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In lecture, Kayvon mentioned how most practical solutions take an approximate solution by "wandering" in the right direction as opposed to taking the best step each time. How would this tie in with the code on the previous slide? i.e. what kind of changes would you make to that pseudocode?


@Calloc, the change is that we don't do barrier and update the parameters asynchronously(using parameter server). More detailed information can be found in later slides and this paper.


Two important properties of machine learning programs (including DNN) make the asynchronous solution feasible: error tolerance and non-uniform convergence. Error tolerance is mentioned during the class by Kayvon, that the parameters do not needed to be perfectly updated synchronously and the program will still finally achieve minimum, either global or local. Non-uniform convergence indicates that parameters can converge at vastly different iteration numbers. This may lead to work imbalance during runtime, making bulk synchronization inefficient.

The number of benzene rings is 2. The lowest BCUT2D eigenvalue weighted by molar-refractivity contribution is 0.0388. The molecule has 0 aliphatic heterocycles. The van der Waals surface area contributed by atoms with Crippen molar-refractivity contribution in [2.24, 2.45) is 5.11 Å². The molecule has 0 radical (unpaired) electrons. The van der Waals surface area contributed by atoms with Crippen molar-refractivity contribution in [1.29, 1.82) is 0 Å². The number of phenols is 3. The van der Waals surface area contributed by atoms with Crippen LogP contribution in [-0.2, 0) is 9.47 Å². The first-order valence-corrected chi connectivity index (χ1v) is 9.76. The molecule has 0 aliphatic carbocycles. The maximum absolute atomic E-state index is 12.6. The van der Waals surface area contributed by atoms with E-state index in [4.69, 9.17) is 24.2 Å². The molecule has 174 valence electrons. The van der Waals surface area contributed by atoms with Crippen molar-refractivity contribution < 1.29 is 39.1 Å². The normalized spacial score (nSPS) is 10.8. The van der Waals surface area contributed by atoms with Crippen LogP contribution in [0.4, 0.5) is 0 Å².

How do we know if having a barrier and getting more correct parameter values is going to be less efficient than the asynchronous execution we're talking about where we use "good enough" parameter values and eventually get the correct weights?


@maxdecmeridius One way is to obviously just try, but that might not always be possible considering time constraints and resources. At that point, the best thing to do is approximate, based on educated examinations about the parameters.